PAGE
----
I Love Courtney

INT. SHOT – LATE AFTERNOON – A SUBURBAN HOME

The door is flung open, a handsome man in his mid-30s, a quiff of waxed blond hair beneath his hat, a smart tweed suit, prescription spectacles, stands in the doorway. Cue audience applause. In his hand he carries a briefcase, assuring us of his employment status, and his handsome looks suggest a similarity to James Stewart, if we have the budget for such casting. He removes his hat, hanging it on the hat stand, and places his briefcase down, seemingly looking around. Let’s call him HANK, for such is a suitable name for such a man.

HANK: Oh, honey, I’m home!

From the adjoined kitchen, we hear noise, something like the rattle of pots and pans. HANK looks confused, a frown forming on his handsome face.

HANK: Honey? Are
 you home?

Cue audience laughter. The kitchen door is suddenly thrown wide open to reveal a tall woman with a somewhat horsey face and a somewhat fretful manner, several years older than HANK, dressed in a tea dress decorated in a highly unseasonal Christmas tree pattern, her blonde hair partially tied up in a paisley scarf. This is COURTNEY, for whom our show is named. Audience applauds. Hastily, she crosses the room and throws herself into HANK’s arms, who looks somewhat taken aback.

COURTNEY: Oh, Hank!

HANK (confused): Honey? What’s the matter? (pause) Did something happen with the neighbour’s dog again?

COURTNEY looks up, and her expression is momentarily flat.

COURTNEY: No, of course not, he’s still buried at the bottom of our yard. 

Audience laughs. COURTNEY returns to being fretful.

COURTNEY: Oh, Hank, you wouldn’t believe it!

HANK looks worried.

HANK: Well, ah, try me, honey.

COURTNEY looks away from him.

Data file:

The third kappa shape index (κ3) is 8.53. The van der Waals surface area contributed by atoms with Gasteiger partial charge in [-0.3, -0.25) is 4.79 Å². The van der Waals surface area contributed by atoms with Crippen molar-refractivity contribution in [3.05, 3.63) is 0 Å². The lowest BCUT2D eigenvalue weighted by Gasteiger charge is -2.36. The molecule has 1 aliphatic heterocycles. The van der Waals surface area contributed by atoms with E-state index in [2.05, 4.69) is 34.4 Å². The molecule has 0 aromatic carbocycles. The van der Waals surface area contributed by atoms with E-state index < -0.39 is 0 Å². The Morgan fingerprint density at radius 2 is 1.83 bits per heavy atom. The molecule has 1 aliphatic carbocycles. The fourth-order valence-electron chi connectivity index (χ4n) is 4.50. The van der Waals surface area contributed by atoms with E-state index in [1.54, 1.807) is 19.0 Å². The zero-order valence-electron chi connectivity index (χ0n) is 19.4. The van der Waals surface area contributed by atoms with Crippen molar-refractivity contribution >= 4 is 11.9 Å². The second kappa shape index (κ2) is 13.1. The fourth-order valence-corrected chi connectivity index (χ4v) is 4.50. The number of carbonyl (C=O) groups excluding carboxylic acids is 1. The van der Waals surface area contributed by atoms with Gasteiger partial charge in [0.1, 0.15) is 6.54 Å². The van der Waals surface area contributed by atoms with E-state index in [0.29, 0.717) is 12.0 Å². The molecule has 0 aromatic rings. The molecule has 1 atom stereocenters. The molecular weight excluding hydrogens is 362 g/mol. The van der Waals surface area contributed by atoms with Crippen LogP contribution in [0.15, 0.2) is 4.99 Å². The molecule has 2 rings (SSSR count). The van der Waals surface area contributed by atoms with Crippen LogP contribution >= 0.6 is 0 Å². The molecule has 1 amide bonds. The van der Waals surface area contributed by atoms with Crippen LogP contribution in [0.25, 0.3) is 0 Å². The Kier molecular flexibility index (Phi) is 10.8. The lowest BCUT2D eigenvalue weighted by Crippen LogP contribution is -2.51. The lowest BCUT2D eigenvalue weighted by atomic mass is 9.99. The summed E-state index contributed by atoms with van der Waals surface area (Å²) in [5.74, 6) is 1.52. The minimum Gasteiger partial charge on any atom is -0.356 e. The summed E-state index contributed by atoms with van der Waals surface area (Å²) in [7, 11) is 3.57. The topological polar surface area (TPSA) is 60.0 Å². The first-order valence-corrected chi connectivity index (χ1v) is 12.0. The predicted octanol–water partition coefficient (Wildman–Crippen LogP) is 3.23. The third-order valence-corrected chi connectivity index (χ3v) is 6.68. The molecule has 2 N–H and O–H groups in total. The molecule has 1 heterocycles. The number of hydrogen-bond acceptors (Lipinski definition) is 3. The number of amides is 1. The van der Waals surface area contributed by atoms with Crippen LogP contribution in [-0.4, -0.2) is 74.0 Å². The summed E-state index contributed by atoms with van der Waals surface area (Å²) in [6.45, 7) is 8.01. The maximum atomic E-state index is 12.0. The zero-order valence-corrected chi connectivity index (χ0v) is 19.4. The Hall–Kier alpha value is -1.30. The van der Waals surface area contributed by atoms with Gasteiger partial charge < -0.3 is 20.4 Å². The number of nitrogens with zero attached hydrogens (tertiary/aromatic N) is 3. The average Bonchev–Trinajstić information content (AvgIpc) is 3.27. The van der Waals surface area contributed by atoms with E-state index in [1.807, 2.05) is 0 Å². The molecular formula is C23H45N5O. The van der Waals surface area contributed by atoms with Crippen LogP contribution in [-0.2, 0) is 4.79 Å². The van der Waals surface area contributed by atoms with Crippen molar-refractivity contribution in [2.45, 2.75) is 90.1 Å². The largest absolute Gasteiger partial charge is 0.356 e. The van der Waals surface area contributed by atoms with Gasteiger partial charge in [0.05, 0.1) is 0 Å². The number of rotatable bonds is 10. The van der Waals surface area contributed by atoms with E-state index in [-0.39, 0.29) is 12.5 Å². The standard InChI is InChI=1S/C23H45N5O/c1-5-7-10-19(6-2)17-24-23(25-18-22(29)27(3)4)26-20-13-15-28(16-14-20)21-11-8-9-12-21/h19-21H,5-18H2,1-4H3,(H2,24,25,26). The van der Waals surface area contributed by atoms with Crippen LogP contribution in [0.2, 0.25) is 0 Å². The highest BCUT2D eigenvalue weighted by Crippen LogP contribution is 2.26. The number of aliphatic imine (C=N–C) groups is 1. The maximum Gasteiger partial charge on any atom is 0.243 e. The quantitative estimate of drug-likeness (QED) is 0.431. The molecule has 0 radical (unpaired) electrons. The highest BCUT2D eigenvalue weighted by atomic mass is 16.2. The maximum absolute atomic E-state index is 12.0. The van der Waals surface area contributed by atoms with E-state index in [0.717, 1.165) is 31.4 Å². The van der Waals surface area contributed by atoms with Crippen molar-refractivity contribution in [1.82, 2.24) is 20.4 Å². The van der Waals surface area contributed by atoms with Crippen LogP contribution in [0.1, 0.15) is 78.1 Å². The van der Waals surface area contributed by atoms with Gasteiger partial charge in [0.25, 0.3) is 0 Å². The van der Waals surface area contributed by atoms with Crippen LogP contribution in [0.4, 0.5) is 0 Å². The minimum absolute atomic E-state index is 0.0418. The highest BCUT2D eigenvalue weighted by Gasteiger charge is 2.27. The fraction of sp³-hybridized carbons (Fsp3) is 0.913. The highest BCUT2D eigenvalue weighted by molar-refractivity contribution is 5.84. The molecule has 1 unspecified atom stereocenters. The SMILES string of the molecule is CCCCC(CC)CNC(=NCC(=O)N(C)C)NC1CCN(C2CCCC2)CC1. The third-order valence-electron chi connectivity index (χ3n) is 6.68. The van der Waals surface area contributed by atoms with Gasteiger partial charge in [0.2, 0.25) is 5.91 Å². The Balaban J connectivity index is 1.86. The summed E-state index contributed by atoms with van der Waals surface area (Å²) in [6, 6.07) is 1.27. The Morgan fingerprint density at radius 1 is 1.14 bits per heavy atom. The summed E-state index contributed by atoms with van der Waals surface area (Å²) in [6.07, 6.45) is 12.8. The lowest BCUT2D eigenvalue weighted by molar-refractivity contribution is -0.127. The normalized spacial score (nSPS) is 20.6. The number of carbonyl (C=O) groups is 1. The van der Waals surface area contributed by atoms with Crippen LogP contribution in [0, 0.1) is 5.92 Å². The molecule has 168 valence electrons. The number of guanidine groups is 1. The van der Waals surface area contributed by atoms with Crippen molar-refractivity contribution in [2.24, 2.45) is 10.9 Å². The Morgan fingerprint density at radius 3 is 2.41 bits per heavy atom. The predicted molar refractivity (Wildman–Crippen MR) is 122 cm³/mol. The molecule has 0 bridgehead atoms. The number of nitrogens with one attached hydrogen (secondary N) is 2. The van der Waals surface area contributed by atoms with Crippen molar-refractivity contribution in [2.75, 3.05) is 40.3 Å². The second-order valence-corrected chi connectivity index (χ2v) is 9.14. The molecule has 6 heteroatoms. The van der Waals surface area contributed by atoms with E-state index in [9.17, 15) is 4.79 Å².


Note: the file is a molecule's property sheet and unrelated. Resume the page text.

COURTNEY: Well… well, you see, darling, I meant to have the dinner ready for you the moment you came home, only… only…

HANK begins to look annoyed, as if perhaps he has heard this before.

HANK: Only?

Audience laughs.

COURTNEY turns to look at the camera.

COURTNEY: Only I spent the entire day crying about cats and writing about pop culture.


I am not really what you could call a connoisseur of the Marvel universe. I feel as if a lot of this is because of the scarcity of American comics whilst I was growing up, leaving me entirely dependent on occasional issues in local shops—comic books were often used as ballast for shipping goods when I was a kid, as they were cheap enough to be absorbent if something broke, and if not, they could be sold on by whatever shops had received the order—and also on re-prints and black and white material told in the various Marvel UK comics. These stories were my first impressions of Spider-Man, and the Fantastic Four, and lots of other famous characters, as well as a whole host of original ones developed by all the names that would soon find work in American comics as I grew up; Alan Moore, Grant Morrison, Neil Gaiman, et al. Marvel’s cinematic universe—debuting in 2008 with Iron Man, which I quite enjoyed—has thus far had no place for characters such as Death’s Head, Captain Britain, Motormouth, and Evelyn Necker, so, when coupled with the fact that are just so many of these films, it’s hard for me to feel any real connexion with this big movies. Sitcoms, however, now sitcoms, I get.

Being an unemployed teenager gave me a lot of time to learn the twin dialects of daytime and late night television. Television was an easy distraction, you didn’t have to move, you didn’t have to do anything, you could just sit there, or, if it was a particularly bad day, you could just stay in bed, as long as the ashtray was in easy reach. My first television set was a little black and white Ferguson model with four distinct buttons on it, BBC 1, BBC 2, ITV, and *; this little asterisk should tell you all you need to know about the set, its manufacture being before 1982, when Channel 4 first debuted. In the corner of my flat, where my little cat is now sleeping on a cushion, there is an old set of the same model that I picked up somewhere along the way over the years and I have never successfully been able to make work. I digress. I spent a lot of time watching this little television set, and, as a result of daytime and late night programming, I spent a lot of time watching sitcoms; contemporaneous sitcoms—Zoe, Duncan, Jack, and Jane—sitcoms from childhood—Out of this World—and sitcoms from before I was born, sitcoms such as I Love Lucy, and Bewitched, and, to a lesser degree, the less good I Dream of Jeannie. Don’t @ me, Jeannie stans.